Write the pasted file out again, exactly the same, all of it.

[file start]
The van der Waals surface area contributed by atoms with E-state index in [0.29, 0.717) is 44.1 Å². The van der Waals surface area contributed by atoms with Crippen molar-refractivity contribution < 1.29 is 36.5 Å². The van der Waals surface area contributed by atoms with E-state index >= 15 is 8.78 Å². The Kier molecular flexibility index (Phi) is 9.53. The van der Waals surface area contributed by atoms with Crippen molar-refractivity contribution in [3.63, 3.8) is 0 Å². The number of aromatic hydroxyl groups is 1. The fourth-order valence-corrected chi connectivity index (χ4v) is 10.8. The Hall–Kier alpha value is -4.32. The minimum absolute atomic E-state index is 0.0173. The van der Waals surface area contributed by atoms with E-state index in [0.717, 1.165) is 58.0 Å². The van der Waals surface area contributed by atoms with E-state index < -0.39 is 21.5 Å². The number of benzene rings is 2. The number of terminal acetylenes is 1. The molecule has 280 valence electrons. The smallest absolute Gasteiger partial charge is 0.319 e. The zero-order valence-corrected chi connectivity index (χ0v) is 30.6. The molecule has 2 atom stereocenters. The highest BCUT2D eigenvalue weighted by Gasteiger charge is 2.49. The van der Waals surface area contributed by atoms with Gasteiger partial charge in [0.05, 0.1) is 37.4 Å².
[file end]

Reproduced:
The van der Waals surface area contributed by atoms with E-state index in [0.29, 0.717) is 44.1 Å². The van der Waals surface area contributed by atoms with Crippen molar-refractivity contribution < 1.29 is 36.5 Å². The van der Waals surface area contributed by atoms with E-state index >= 15 is 8.78 Å². The Kier molecular flexibility index (Phi) is 9.53. The van der Waals surface area contributed by atoms with Crippen molar-refractivity contribution in [3.63, 3.8) is 0 Å². The number of aromatic hydroxyl groups is 1. The fourth-order valence-corrected chi connectivity index (χ4v) is 10.8. The Hall–Kier alpha value is -4.32. The minimum absolute atomic E-state index is 0.0173. The van der Waals surface area contributed by atoms with E-state index in [0.717, 1.165) is 58.0 Å². The van der Waals surface area contributed by atoms with E-state index < -0.39 is 21.5 Å². The number of benzene rings is 2. The number of terminal acetylenes is 1. The molecule has 280 valence electrons. The smallest absolute Gasteiger partial charge is 0.319 e. The zero-order valence-corrected chi connectivity index (χ0v) is 30.6. The molecule has 2 atom stereocenters. The highest BCUT2D eigenvalue weighted by Gasteiger charge is 2.49. The van der Waals surface area contributed by atoms with Gasteiger partial charge in [0.05, 0.1) is 37.4 Å².